Wayne dug through the shopping bag and with a grin that widened his whole face, he pulled out a box of oatmeal cream pies. “You’re a goddess.”
Wayne snatched a cookie from the box, unwrapped the crinkly plastic and swallowed it down in three bites. Even with cookie crumbs dotting his facial hair, he looked like an aging rockstar, a heavy metal guitar hero. His long salt and pepper goatee came to a point mid-chest over a thick waffle-weave green Henley. His saltier hair hid under a hooligan hat worn backwards.
“I don’t get it,” Jo said and shook her head.
“Come on,” he said. “What do you miss? That one indulgence that you can’t get here.”
“Bundled in his heavy farm coat, wool cap and heavy mittens, Rudy left the warm confines of the homeless shelter. The wheat sculpture was unrecognizable under several inches of snow. He walked in the same direction he and Otto trekked a few days prior. The unplowed snow was knee-deep and still coming down as he trudged on. As he broke a trail in the snow, he thought of his animals on the farm and hoped his father put them all in the barn to survive the night.
“A layer of ice remained hidden under the snow. The first snow of the season was always the wettest and this was no exception. His thick, wool socks were no match for the frigid snowmelt soaking into his boots.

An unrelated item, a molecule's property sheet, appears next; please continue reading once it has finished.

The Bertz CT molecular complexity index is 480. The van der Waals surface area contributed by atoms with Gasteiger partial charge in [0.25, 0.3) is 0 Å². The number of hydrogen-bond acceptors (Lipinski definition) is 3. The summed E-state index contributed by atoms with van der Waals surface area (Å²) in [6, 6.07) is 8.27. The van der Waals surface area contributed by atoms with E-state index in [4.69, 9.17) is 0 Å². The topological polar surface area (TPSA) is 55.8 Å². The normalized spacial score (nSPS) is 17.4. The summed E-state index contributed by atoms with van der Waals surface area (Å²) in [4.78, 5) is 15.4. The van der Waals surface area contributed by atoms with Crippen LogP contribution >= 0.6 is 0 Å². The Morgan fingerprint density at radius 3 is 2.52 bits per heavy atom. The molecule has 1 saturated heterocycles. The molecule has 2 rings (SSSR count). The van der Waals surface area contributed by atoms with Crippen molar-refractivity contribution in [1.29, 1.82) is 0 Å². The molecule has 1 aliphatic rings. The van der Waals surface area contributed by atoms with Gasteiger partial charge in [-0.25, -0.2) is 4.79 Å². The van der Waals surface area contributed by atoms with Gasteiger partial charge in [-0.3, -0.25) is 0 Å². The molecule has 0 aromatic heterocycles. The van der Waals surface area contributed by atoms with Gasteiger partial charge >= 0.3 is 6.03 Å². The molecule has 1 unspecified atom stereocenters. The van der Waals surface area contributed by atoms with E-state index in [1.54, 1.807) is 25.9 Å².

“The hike that had taken him and Otto only fifteen minutes was approaching an hour when he reached the first structure buried in the snow. Rudy had never seen snowfall like this. He’d heard his father and other old farmers talk about thundersnow like it was a mystical act of God. Trudging through waist-deep drifts as he crossed from the industrial complex while listening to thunder rumble and boom with the staccato flashes of lightning, Rudy decided Dante got it wrong all those years ago. Hell’s address was more north than south: more ice than fire. Sinners needed a parka rather than sunscreen. “
That pesky day job keeps getting in the way of my editorial schedule.
I typically write in the morning. Get up early, knock out my word count and move forward with my day: go to work, clean the house, take a shower, the important things. I’ve recently changed positions in my company and have to work at six am, so my writing schedule has been put on a shelf as my deadline looms.
My schedule changes in over a week, but I’ve got to figure out how to get some word count done over the coming days. I can’t imagine getting up any earlier. After work, I’m generally very tired and in debilitating pain from a newly reconstructed ankle.
Maybe this week needs to be dedicated to editing what I already have or committed to outlining. I refuse to back burner my novel.
“Men from the YMCA Supportive Housing Campus stood at varying distances down Ninth Street. Several smoked, some fidgeted with their tattered overcoats and others stood like statues dedicated to the disenfranchised, but none of them talked or interacted. On the other side of the street, women scurried down the block leaving their office jobs and headed for their cars parked on the southern reaches of downtown.
“Abby preferred to keep her ostrich head in the sand and oblivious of mankind’s perversions. Predatory and uncivilized, men on one side of the street set to pounce while their quarry ran from tree to tree with heads bowed in fear. She imagined Rudy escorting her down the street, guiding her away from puddles and opening doors.